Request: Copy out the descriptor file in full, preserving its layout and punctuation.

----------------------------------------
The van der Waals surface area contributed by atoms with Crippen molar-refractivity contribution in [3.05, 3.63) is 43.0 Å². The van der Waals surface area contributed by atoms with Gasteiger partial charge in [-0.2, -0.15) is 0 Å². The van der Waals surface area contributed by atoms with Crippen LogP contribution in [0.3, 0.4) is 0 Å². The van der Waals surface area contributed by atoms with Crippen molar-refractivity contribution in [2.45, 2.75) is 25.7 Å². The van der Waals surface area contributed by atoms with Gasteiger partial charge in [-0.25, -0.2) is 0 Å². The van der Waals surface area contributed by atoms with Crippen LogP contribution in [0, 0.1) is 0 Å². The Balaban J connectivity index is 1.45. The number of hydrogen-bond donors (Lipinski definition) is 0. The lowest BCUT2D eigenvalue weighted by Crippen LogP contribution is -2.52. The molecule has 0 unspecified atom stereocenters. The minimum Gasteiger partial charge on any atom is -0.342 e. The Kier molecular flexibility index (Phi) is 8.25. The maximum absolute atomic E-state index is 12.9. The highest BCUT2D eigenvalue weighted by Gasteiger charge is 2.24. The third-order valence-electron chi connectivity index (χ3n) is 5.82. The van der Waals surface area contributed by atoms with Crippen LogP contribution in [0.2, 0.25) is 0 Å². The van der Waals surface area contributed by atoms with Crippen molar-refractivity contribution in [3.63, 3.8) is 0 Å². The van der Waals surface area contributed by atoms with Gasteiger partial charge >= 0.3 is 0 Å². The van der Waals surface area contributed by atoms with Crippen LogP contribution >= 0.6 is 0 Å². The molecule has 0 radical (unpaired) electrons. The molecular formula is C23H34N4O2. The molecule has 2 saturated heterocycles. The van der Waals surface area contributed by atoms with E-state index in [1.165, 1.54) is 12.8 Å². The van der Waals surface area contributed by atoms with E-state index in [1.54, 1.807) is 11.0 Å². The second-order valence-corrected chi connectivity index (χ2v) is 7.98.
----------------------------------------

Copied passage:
The van der Waals surface area contributed by atoms with Crippen molar-refractivity contribution in [3.05, 3.63) is 43.0 Å². The van der Waals surface area contributed by atoms with Gasteiger partial charge in [-0.2, -0.15) is 0 Å². The van der Waals surface area contributed by atoms with Crippen LogP contribution in [0.3, 0.4) is 0 Å². The van der Waals surface area contributed by atoms with Crippen molar-refractivity contribution in [2.45, 2.75) is 25.7 Å². The van der Waals surface area contributed by atoms with Gasteiger partial charge in [-0.25, -0.2) is 0 Å². The van der Waals surface area contributed by atoms with Crippen LogP contribution in [0, 0.1) is 0 Å². The Balaban J connectivity index is 1.45. The number of hydrogen-bond donors (Lipinski definition) is 0. The lowest BCUT2D eigenvalue weighted by Crippen LogP contribution is -2.52. The molecule has 0 unspecified atom stereocenters. The minimum Gasteiger partial charge on any atom is -0.342 e. The Kier molecular flexibility index (Phi) is 8.25. The maximum absolute atomic E-state index is 12.9. The highest BCUT2D eigenvalue weighted by Gasteiger charge is 2.24. The third-order valence-electron chi connectivity index (χ3n) is 5.82. The van der Waals surface area contributed by atoms with Crippen LogP contribution in [0.2, 0.25) is 0 Å². The van der Waals surface area contributed by atoms with Crippen molar-refractivity contribution in [3.63, 3.8) is 0 Å². The van der Waals surface area contributed by atoms with Gasteiger partial charge >= 0.3 is 0 Å². The van der Waals surface area contributed by atoms with Crippen LogP contribution >= 0.6 is 0 Å². The molecule has 0 radical (unpaired) electrons. The molecular formula is C23H34N4O2. The molecule has 2 saturated heterocycles. The van der Waals surface area contributed by atoms with E-state index in [1.165, 1.54) is 12.8 Å². The van der Waals surface area contributed by atoms with E-state index in [1.54, 1.807) is 11.0 Å². The second-order valence-corrected chi connectivity index (χ2v) is 7.98.